This MSDN page states the memory settings only affect query memory:
Resource Governor Resource Pool
MIN_MEMORY_PERCENT and MAX_MEMORY_PERCENT
These settings are the minimum and maximum amount of memory reserved for the resource pool that can not be shared with other resource pools. The memory referenced here is query execution grant memory, not buffer pool memory (for example, data and index pages). Setting a minimum memory value for a pool means that you are ensuring that the percentage of memory specified will be available for any requests that might run in this resource pool. This is an important differentiator compared to MIN_CPU_PERCENT, because in this case memory may remain in the given resource pool even when the pool does not have any requests in the workload groups belonging to this pool. Therefore it is crucial that you be very careful when using this setting, because this memory will be unavailable for use by any other pool, even when there are no active requests. Setting a maximum memory value for a pool means that when requests are running in this pool, they will never get more than this percentage of memory.
The above indicates that buffer pool is excluded from resource pool limitations. Therefore, if you are intending on performing some actions that may cause the entire buffer pool to be emptied in order to run your process, you may want to ensure that process is ran during off-hours.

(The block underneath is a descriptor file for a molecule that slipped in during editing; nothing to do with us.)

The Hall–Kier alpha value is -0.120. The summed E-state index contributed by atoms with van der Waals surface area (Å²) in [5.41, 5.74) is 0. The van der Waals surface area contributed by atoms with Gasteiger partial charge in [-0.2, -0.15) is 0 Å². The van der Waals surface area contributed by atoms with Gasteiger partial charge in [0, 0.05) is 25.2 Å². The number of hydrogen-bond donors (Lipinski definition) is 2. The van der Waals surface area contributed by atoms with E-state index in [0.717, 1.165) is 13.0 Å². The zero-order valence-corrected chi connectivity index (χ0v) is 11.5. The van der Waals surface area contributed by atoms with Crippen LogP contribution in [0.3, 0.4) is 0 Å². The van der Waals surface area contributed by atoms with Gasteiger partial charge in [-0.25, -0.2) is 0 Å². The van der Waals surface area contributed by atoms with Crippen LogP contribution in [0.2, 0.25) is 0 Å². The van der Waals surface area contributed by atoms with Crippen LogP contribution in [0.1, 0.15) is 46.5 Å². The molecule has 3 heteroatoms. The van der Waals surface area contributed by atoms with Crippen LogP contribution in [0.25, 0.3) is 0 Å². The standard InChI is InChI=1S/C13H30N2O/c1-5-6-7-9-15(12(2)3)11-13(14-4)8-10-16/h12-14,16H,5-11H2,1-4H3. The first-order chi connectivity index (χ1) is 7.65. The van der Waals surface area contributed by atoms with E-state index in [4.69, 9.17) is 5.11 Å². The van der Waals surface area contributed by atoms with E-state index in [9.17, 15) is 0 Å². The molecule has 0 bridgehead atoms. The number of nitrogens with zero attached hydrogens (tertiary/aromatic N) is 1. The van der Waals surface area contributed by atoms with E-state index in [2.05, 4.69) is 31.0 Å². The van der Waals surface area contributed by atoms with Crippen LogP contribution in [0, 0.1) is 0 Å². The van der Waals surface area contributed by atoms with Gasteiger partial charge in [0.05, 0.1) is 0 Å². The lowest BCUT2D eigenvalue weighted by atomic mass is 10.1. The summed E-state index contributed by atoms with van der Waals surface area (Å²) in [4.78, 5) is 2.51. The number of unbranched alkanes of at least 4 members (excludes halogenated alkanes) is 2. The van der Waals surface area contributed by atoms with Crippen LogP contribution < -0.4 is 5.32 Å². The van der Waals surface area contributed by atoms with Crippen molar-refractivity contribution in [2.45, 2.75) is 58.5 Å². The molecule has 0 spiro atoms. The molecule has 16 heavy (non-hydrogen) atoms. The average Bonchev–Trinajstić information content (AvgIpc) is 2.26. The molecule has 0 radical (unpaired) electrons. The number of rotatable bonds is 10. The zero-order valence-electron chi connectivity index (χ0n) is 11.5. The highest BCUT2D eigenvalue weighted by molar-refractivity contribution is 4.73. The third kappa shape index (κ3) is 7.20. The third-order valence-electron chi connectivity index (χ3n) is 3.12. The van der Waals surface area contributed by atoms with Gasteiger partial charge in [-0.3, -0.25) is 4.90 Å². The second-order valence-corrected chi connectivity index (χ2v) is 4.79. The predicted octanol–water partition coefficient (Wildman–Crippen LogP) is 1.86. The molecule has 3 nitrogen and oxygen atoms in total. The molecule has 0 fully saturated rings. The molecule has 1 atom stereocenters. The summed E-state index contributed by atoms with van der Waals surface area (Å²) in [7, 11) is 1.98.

The following is an excerpt from the MSDN blog, SQL Server Page Life Expectancy:
Page Life Expectancy (PLE) is the best indication of how volatile your Buffer Pool is (BP). It's a PerfMon counter, found in the SQL Server:Buffer Manager PerfMon object. There is also the Buffer Node:Page Life Expectancy counter which should be considered for NUMA systems, using the same logic per node as one would on a non-NUMA system.
Volatility is measured by taking the average "life" of a page within the Buffer Pool (in seconds). If a page is overwritten or aged out, it starts a whole new life.
So if lots of pages are being overwritten with new data very often, the average PLE will be low, and our BP volatility will be high.
Conversely if most pages in our BP remain there for a long time without being overwritten, the average PLE will be high, and the BP volatility will be low.
So why do we care about BP volatility and PLE? What can knowing the BP volatility do for us? What is a "good" and "bad" PLE figure?
PLE can be a measure of how much physical IO your SQL Server is doing. Hopefully I've got your attention, because physical IO is a major performance concern, both for reading and writing.
From questions in the comments here:
What is "query memory" and how is it different from the cache?
Query memory is used for execution of queries. It's temporarily used for things like sorts, bitmap creates, hash tables, etc. Cache contains in-memory table data.
It sounds like the answer to my question is that the PLE will not be protected by the Resource Governor at all. Does that sound right?
Correct. Page Life Expectancy is all about how long data pages stay in memory.